American Capital (ACAS), which as I write trades above its last-published NAV after trading at a substantial discount for some months, announced today that it is opening an office in Hongkong.
Just to be clear: ACAS isn't announcing the launch of an Asian analog of European Capital. ACAS is announcing that ACAS has opened an Asian office, (a) to help existing portfolio companies access Asia, and (b) to establish relationships with Asian institutions. ACAS is thus targeting Asia with expansion efforts (a) targeted at the businesses of its portfolio companies (which might benefit from better relationships with Asian customers and suppliers), and (b) targeted at growing its funds management business. It's this second thing, growth of funds management business, that will eventually give rise to an Asian subsidiary that does for Asia what European Capital does for Europe. That's not today's announcement, however.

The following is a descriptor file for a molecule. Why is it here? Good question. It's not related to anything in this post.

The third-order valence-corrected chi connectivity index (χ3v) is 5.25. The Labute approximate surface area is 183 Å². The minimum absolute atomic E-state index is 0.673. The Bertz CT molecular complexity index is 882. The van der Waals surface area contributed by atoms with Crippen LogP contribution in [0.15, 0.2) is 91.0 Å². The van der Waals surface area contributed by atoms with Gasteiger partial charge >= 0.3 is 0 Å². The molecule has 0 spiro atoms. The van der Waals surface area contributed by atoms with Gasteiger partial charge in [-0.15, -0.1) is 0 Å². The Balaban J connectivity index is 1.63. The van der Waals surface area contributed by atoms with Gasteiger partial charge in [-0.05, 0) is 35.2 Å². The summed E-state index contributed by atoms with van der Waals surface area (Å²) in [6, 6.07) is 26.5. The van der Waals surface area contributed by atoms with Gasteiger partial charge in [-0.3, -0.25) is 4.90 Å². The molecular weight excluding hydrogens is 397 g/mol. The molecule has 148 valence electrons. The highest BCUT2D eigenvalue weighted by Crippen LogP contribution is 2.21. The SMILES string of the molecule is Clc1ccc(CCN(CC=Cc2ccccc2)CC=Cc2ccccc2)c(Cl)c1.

ACAS appears to be executing nicely. ACAS hasn't paid a fortune for an Asian equity boutique, but is building at modest cost using organic growth methods. If and when ACAS develops meaningful Asian funds management business, it will do so at low cost -- to the benefit of existing investors.
Since ACAS is trading above last-published NAV, it is unable to use the stock buyback authorization even if a window opens in which the company isn't barred from making purchases. I have a faint hope that ACAS made some purchases while the stock was in the toilet, but based on past performance I expect most of the quarter has been spent in a trading blackout.